• When you allocate an object, you must always free that object.
  • When you do free the object, I strongly recommend that you set the pointer back to NULL. This preserves the you-enforced rule that "the value in the pointer must be valid or it must be NULL." Even if some would argue that it's unnecessary or "inefficient," I assure you that the discipline will serve you well.
 
Old 07-13-2005, 04:21 PM   #5
paulsm4
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And bear in mind:

1. If you do a "malloc()", you need to do a corresponding "free()".

2. If you do a "new", then you need to do a corresponding "delete".

3. "malloc()/free()" and "new/delete" are *different things", you *cannot* mix'n'match them.
Malloc and free are C library functions; they can be called from C, C++ (or any other language that can interface to the standard library).
"New" and "delete" are C++ operators; they can be used *only* in a C++ program.
 
Old 07-14-2005, 10:21 AM   #6
hk_linux
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Quote:
* When you do free the object, I strongly recommend that you set the pointer back to NULL. This preserves the you-enforced rule that "the value in the pointer must be valid or it must be NULL." Even if some would argue that it's unnecessary or "inefficient," I assure you that the discipline will serve you well.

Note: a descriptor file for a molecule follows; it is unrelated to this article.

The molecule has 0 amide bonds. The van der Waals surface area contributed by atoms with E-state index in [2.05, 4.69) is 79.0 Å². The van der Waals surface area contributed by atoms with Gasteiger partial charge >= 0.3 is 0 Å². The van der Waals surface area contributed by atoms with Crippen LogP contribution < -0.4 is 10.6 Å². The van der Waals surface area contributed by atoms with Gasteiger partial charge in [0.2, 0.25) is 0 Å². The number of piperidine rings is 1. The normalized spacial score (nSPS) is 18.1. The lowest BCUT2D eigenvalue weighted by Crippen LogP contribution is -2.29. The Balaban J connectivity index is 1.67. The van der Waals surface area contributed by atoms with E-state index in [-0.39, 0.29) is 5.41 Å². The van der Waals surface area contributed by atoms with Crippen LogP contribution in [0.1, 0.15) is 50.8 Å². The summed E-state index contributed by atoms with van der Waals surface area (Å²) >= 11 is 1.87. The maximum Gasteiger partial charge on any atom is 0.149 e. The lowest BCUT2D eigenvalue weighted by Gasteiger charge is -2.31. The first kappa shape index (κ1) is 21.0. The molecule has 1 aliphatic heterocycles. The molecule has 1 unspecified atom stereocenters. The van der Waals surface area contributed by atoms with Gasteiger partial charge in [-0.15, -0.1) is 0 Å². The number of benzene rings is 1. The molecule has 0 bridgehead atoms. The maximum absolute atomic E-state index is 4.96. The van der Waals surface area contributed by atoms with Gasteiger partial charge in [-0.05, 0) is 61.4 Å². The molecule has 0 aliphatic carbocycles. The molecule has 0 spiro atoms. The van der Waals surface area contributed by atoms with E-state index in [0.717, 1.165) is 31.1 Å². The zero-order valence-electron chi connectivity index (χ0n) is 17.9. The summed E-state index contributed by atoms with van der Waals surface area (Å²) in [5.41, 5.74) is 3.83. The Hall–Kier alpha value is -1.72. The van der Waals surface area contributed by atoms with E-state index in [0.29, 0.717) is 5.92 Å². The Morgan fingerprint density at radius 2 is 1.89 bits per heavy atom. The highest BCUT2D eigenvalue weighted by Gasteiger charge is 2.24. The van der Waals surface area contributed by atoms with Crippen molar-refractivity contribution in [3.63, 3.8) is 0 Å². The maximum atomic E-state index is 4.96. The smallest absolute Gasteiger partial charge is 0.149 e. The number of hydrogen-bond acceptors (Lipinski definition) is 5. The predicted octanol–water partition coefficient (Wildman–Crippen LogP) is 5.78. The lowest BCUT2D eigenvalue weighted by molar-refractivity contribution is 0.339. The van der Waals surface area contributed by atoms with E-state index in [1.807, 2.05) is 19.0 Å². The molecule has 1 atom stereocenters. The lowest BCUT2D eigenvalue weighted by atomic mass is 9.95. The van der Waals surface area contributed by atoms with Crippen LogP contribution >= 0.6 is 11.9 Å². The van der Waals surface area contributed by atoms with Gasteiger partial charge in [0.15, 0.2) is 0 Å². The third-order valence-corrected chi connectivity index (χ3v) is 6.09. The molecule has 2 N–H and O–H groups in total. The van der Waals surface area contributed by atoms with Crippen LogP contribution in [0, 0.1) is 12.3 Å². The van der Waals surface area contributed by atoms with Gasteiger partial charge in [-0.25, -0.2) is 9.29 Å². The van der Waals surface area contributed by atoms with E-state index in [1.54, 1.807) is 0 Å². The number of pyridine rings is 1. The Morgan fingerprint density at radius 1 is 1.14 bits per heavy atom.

I was using the same style in C. I wish to recollect an incident in the recent past.

My code looked something like this.

Code:
int *a;
a= malloc (10);

blah..blah....

free (a);
a=NULL;

blah.. blah....

free (a);
As you see, the pointer was freed two times, but since the ptr was re-init to NULL, the second free didnot
have any effect. If it was not re-initialized, segmentation violation would have occured.
Then the problem (second freeing) would have been found out and fixed.

Now my question is, is it OK to re-initialize a pointer to NULL, because it can supress the problems like the one
i mentioned above. Does it not result in an unclean code (working one though).........

What are your comments?
 
Old 07-14-2005, 11:13 AM   #7
deiussum
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One good reason for initializing to NULL after freeing memory is that it makes it easy to test if the pointer is valid. If you leave a dangling pointer, there is no easy way to know that it is dangling until you use it and it causes problems.

Last edited by deiussum; 07-14-2005 at 11:15 AM.
 
Old 07-14-2005, 11:14 AM   #8
paulsm4
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I think sundialsvcs advice is good advice. Any "habit" that forces you to *think*; any "convention" that takes the implicit ("a freed pointer has become undefined") and makes it *explicit* ("a null pointer cannot be used") - is definitely a Good Thing.